Picture books are for young children or beginning readers. They can either have just pictures, without words -- such as Raymond Briggs' "The Snowman" -- or have pictures with a small amount of text, like in "Where The Wild Things Are" by Maurice Sendak. Picture books often feature repetitive phrases, to help children who are learning to read. They can be any genre, and are classified solely by their format.
Fantasy books are any novel -- or "chapter book," as they are often referred to in children's literature -- that is based on fanciful or unrealistic events. Fantasy is widespread in children's literature. Popular topics include magic or the occult, paranormal events, science fiction, animal-based fantasy or unusual or parallel worlds, such as the world in J.R.R. Tolkien's "The Lord of the Rings" trilogy. Perhaps the most famous children's fantasy books of the late 20th and early 21st centuries are the Harry Potter novels.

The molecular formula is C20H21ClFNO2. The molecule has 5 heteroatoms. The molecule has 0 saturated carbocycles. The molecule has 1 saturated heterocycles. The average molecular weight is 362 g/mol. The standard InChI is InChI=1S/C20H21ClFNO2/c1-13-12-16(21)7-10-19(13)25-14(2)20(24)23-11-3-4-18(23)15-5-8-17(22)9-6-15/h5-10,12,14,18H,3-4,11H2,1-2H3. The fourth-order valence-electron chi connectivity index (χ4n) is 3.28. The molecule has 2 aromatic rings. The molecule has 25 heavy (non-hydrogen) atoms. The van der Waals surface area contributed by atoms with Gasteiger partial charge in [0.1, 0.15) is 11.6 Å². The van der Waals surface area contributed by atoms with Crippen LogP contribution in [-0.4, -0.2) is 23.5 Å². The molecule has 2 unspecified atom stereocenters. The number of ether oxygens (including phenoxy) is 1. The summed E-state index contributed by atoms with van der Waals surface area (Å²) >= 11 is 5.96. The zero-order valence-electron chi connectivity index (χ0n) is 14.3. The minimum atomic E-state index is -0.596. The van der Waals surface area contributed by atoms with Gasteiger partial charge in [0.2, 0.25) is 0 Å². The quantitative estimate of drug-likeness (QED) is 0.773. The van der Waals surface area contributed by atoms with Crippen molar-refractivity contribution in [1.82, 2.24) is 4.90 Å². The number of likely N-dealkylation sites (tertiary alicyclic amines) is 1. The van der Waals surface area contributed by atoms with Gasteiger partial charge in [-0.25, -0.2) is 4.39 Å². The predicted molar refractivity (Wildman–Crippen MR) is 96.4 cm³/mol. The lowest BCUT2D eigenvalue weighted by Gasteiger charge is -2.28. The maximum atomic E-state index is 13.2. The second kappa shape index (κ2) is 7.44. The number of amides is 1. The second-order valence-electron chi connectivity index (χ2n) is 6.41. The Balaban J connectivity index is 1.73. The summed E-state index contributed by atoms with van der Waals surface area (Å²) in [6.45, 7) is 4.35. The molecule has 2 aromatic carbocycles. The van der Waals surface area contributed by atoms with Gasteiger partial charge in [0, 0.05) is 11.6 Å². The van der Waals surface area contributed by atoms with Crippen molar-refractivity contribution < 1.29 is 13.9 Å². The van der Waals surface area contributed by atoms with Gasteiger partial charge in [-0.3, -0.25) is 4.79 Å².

Realistic children's literature can either be set in contemporary times or in the past. As the name suggests, the characters are realistic and the plot line follows something that could actually happen. Realistic fiction can either be mostly for entertainment, featuring mysteries, adventures, sports or humor, or can try to tackle sensitive issues, such as life and death, family problems, cultural diversity or mental or physical illness. Realistic historical fiction uses real events from the past as a basis for the story.
Traditional literature is the name given to any stories which originated orally and were later written down. These include some fairy tales, folk tales, myths, legends, epics and fables. Traditional literature stories can be found in books, but are the type of story that a parent may tell a child from memory. Some of the best known traditional literature stories include "The Tortoise and the Hare," "Cinderella," "Theseus and the Minotaur" and "Little Red Riding Hood."